I have no reservations about traveling.

The Glorietta Bayside Inn ... overnight travel is not like it used to be.
The Glorietta Bayside Inn in San Diego … overnight travel is not like it used to be.

MEMORIES DATING BACK TO WORLD WAR II include “tourist courts”—forerunners of motels—and first spins of Roger Miller’s King of the Road—a 1965 song hit. The lyrics included the line, “rooms to let, fifty cents.” (Three years earlier, Motel 6 had begun, so named for its $6 nightly rate.)

   During childhood, I thought my late Uncle Gene, a hotel bellman, looked like the guy shown on billboards peddling Phillip Morris cigarettes. Gene worked at the 12-story Hotel Brownwood, a now-vacant structure that still gives my hometown the hint of a skyline. “Big-eyed” at his piles of coins at shift’s end, I was astounded so many people didn’t choose to carry their own bags.

  “When Crossbows are Outlawed, Only Outlaws will have Crossbows” warned a lobby sign, or maybe this was in another hotel.



Don Newbury
Don Newbury

A half-century of travel vignettes push and shove forward in my mind’s eye, as if vying for recollection.

   They include:

   –Flying to the Permian Basin from Dallas on Muse Air’s final trip there in the ‘80s. I thought it odd the boarding announcement offered “my choice of seating.” Little wonder, since I was the sole passenger. Three flight attendants fawned over me, even inviting me to play cards. Alas, “Old Maid” was the only card game I knew, so they dealt a hand for their “phantom fourth player.” That was OK by me; I wanted nothing to take my mind off first-class seating for the only time in my life. (I’m sure Muse didn’t make the flight to accommodate me; there were two-dozen people at Midland Air Terminal going to Dallas Love Field, where the short-lived airline failed to make a dent in Southwest Airline’s dominance.)

   –Requesting a wake-up call at a small town “Mom and Pop” motel near Seattle. “Pop” handed me a wind-up alarm clock, mumbling something about the last Texas guest not knowing how to set it or wind it and preferred to miss his flight than to learn how.

   –Pleading for a room. I almost never make reservations in advance. With few hours to sleep before an early flight from Calgary, I heard “sorry, we’re full” laments at numerous hotels. My wife–with “I told you so” looks on her face–vigorously patted her foot for emphasis. Told that the nearest vacancies were 75 miles away, I asked, “Why?” The wise guy clerk questioned: “Ever heard of the Calgary Stampede?” How about meeting rooms? Yes, they had them for 40 up to 400 guests. Did any have sofas that make beds? One did. He rented us one at the single room rate and handed us bed sheets and pillows.  A tearful wife sealed the deal.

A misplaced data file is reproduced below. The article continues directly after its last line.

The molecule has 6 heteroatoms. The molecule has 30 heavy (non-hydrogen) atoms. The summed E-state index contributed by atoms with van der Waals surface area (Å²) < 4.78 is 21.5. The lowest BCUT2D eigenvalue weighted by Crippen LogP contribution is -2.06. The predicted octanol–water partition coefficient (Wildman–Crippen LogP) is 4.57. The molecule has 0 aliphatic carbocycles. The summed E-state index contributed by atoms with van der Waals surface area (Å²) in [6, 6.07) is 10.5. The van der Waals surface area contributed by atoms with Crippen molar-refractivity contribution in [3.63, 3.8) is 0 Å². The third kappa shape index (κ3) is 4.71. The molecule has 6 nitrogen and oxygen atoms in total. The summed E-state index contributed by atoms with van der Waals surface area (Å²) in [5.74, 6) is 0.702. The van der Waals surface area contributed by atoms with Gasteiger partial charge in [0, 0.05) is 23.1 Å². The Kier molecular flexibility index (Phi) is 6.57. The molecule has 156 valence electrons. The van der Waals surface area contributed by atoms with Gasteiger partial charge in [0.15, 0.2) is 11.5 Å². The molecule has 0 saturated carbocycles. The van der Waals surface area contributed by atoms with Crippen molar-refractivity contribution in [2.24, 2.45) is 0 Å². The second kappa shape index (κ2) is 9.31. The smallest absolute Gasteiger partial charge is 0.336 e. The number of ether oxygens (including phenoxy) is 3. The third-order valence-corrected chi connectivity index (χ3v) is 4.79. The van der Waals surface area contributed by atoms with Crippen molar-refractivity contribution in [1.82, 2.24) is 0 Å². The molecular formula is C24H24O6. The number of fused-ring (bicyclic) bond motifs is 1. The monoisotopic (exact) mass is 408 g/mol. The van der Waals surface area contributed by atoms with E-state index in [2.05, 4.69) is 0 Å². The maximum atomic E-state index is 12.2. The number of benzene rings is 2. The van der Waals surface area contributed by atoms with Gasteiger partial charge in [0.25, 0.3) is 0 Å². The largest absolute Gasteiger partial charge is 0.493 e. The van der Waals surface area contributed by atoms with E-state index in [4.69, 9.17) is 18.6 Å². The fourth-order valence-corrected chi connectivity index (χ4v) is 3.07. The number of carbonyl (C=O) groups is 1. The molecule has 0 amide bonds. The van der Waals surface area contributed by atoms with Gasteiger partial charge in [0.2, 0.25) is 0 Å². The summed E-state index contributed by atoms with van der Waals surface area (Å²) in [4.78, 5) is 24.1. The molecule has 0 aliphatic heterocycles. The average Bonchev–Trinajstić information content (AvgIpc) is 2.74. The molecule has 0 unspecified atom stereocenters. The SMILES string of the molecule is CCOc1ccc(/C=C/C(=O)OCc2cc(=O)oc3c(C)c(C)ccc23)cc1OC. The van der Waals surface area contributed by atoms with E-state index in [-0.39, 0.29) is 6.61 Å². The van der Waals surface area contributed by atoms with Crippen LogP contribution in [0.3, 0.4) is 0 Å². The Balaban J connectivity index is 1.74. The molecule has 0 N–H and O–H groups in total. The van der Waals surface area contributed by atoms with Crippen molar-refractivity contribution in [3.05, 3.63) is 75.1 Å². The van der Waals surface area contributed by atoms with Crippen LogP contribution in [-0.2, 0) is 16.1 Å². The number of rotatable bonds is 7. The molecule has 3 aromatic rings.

–Learning what “quaint” means in London. Our hotel room was tiny, but did have electricity. Sadly, it was timed and coin-operated. 

   We were plunged into darkness during an early morning check-out.

   Not about to put in another coin and leave unused electricity behind, we finished packing by flashlight.

The famous Hotel Del Coronado in San Diego
The famous Hotel Del Coronado in San Diego


   We have come to appreciate truly unique hotels with interesting histories and yesteryear charm that trump most big chain hostelries. Three visited recently—all more than a century old—are in San Diego’s “garden spot” coastal communities—La Jolla and Coronado. La Jolla’s Grande Colonial Hotel is known for its historic charm, heralded Nine-Ten Restaurant and strategic location. It’s only a few steps from the beach, where guests throw down towels between seals that gather there for daily sunning.

   The world-famous Hotel Del Coronado Hotel is the second-largest wooden structure in America and was once the largest resort hotel in the world. We weren’t guests there, but joined other visitors in absolute awe of this “must see” place.

   We lodged across the street at Coronado’s Glorietta Bay Inn, which originally was the home of then-owner of the Del. The boutique property has a marble staircase, brass amenities and perhaps the most accommodating staff ever. Won’t soon forget the tray of cookies and pitcher of milk left in our room for nightly snacks. I heard distant calorie bells faintly clanging with each bite. My wife, however, heard the calorie bells more clearly. But hey, I couldn’t let four fresh-baked cookies go to waste.


   Dr. Newbury is a speaker in the Dallas/Fort Worth Metroplex. Inquiries/comments to: newbury@speakerdoc.com. Phone: 817-447-3872. Web site: www.speakerdoc.com. Archived at calebandlindapirtle.com.

Please click the book cover image to read more about the humorous and inspirational stories of Don Newbury in When The Porch Light’s On.



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